The book begins with Unsworth’s narrator, Helen Burns, walking out on her boyfriend when he proposes to her. Although Pete the chef is a decent guy and provides security, the fire just isn’t there any longer, and it becomes clear that Pete was her refuge after a passionate but disastrous affair with an unreliable physicist. We are used to the setup – the good one who’s always there but lacks some indefinable charge versus the bad one who will fuck you around but who you love for his certain, well, frisson (or brio). It’s the classic proforma from Jane Austen to Bridget Jones. And not much in the way of instruction. For the world is full of good men who have that frisson, and bad men who are also dull and unattractive.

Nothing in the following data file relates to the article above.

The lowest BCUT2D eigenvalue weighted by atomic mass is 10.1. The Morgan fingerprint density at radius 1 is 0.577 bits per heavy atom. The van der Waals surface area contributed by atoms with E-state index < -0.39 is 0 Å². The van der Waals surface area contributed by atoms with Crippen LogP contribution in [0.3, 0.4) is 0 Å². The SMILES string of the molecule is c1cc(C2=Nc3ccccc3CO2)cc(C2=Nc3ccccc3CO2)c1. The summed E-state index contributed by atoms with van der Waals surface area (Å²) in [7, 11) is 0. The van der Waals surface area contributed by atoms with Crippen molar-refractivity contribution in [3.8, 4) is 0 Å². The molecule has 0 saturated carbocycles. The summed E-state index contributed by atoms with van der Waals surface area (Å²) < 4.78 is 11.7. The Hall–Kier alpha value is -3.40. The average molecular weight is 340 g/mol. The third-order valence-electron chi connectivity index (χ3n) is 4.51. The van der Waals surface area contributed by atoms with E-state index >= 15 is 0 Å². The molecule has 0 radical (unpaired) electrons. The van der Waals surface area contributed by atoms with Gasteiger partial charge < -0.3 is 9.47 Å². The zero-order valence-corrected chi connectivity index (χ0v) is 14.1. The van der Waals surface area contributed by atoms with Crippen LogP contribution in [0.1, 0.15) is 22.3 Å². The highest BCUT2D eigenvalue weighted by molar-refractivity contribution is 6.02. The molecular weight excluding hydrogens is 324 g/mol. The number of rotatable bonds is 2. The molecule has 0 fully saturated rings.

Max Dunbar reviews Emma Jane Unsworth‘s Hungry, the Stars and Everything.